You have been following your morning routine every day. 22 consecutive days of meditation. Then it happened. One day you woke up late and you just couldn’t squeeze in the sitting practice before noon. Then in the evening you forgot to do it as well because it was not your habitual activity. Suddenly your streak is broken. It takes over 60 days to build a deeply rooted habit — you are very close to giving up meditation for good and you only missed day 23.
How to deal with your mind to stay on track and smoothly return to any habit?
This is what saved me from slipping out of my plan and abandoning my good habits for good:
1. Better done than perfect
2. Don’t become a prisoner to numbers — sometimes when you fail to do something once you give up. You broke a 30-day no-coffee streak and starting over from day 1 seems like standing at the bottom of a steep mountain. I believe this is one of the biggest downsides of any kind of gamification. If you fail once you feel less motivated to start over. In moments like that I just think about why I started the habit in the first place. It is possible that you will find your core motivation and forget about the numbers.
3. Review what you have achieved — when you have a worse day look back. Hey you have not had a cup of coffee for the last 27 days. Wasn’t it great? You felt less shaky, spent less money and felt so much more in control. Build up your will power on what you have achieved. Visualise yourself in that state of accomplishment and let those vivid images empower you to get back to your routine.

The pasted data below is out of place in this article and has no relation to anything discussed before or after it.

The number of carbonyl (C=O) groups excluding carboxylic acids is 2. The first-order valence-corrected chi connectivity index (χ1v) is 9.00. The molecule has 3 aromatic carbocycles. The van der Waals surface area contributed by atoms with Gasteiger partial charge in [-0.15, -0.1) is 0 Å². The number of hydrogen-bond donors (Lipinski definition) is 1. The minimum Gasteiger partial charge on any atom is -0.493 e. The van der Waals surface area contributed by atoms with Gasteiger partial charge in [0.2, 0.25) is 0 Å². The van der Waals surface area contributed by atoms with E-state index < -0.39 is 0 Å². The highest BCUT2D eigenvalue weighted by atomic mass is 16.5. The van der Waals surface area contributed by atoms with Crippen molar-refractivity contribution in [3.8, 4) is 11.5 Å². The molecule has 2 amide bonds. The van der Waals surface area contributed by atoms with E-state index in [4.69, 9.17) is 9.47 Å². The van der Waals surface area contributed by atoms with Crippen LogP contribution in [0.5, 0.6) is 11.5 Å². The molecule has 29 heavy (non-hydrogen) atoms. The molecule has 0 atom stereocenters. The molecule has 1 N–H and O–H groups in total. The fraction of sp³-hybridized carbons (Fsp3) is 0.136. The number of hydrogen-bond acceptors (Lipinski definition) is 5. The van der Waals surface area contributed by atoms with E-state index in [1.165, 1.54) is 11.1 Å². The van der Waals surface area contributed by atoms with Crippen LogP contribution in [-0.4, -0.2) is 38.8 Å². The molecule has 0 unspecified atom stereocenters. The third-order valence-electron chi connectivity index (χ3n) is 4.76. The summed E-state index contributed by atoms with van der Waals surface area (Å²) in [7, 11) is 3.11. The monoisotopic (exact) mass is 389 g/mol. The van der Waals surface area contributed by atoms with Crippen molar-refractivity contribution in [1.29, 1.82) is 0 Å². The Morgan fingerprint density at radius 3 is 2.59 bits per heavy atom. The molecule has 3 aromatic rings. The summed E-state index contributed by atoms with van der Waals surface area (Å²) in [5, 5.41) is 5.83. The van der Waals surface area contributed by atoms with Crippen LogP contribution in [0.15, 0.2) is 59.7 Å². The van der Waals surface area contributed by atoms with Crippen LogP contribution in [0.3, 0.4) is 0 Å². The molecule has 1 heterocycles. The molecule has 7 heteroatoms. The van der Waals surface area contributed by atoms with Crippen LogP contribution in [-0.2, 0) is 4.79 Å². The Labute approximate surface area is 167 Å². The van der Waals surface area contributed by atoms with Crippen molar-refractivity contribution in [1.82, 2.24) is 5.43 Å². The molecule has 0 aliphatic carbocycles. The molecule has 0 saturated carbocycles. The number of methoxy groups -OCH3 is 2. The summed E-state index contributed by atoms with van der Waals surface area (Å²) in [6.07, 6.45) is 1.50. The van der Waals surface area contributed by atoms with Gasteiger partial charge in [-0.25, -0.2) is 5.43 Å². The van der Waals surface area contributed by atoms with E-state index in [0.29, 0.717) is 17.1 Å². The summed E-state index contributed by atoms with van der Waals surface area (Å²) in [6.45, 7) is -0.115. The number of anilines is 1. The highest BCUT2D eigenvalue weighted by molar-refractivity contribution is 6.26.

4. Reduce tasks — most of the times that I’ve missed my routine or broke my no-sweets rule was when I was overworked or lacked sleep. As a rule of thumb — if you will make yourself sleep for 8+ hours a day for five days it will become increasingly easy for you to maintain your self-control and follow through on any routine.
5. Change context — an absolute deep reset like going to a SPA for a weekend or having a crazy party can break the auto-pilot mode of your overworked and overwhelmed brain. I found that paradoxically forgetting about responsibilities while under pressure helps me reactivate my enthusiasm and energy to get back on track. In other words — there are times when you will intentionally break your rules to get back to your habit with more passion. Just slow down to speed up.
These five rules helped me avoid slipping out of my good habits or getting back on track. I know some ideas might seem counterintuitive or simplistic — but try first before judging.
Next time you wake up late and miss the morning read: relax, congratulate yourself for all the preceding days that you managed to keep the routine, cross something out of that day’s schedule or, if your mind has gone bananas, let it go eg. take a weekend off and start again on Monday.
What are your experiences of getting back to your routine?